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Although it is difficult to be certain, the stiff resistance that U.S. and British troops have encountered in southern Iraq seems to be mainly the work of hard-core Baath-party faithful, not tribes. Iraq's vice president, Taha Yassin Ramadan, said on Tuesday that "tribal militants" were destroying "enemy tanks" along the Euphrates, but such claims cannot be verified. There are pragmatic reasons the militants are more likely to be Baathist than tribal, however. Although they are nationalistic, many tribal leaders are ultimately more concerned with the interests of their own tribes, not Saddam's regime. Adept at evading outright conflict, they can bring their tribes back over to what they think will be the winning side, which buys them a certain amount of immunity.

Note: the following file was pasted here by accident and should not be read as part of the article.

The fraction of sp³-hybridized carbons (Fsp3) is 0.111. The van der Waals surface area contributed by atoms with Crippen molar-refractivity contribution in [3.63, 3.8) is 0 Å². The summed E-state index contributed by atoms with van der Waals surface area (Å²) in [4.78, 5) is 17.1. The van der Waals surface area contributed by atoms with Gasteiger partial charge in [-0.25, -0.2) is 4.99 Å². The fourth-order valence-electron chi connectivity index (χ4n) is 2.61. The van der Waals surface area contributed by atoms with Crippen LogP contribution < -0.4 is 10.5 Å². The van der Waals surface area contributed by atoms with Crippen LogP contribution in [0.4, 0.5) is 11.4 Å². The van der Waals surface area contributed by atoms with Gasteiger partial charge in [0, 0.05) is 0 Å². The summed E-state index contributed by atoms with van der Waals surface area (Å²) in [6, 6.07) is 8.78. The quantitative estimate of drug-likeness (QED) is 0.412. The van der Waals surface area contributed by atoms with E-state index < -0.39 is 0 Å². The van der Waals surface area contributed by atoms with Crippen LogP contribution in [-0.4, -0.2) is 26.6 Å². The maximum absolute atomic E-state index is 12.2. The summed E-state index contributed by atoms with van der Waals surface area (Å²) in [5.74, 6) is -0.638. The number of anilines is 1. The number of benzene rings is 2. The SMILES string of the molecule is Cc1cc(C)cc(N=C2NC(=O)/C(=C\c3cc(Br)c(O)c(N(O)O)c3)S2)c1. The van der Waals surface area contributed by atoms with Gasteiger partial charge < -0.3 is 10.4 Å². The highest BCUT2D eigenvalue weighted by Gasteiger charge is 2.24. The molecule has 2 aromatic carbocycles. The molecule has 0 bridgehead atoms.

The Guardian, a British daily, reported last year that the CIA was spending millions on wooing the Iraqi tribes, just as it had in Afghanistan. This points up the important role the tribes play in Iraq -- although their wartime role will probably be less significant than the one they will play in the war's aftermath, when law and order has to be maintained and a new government structure created.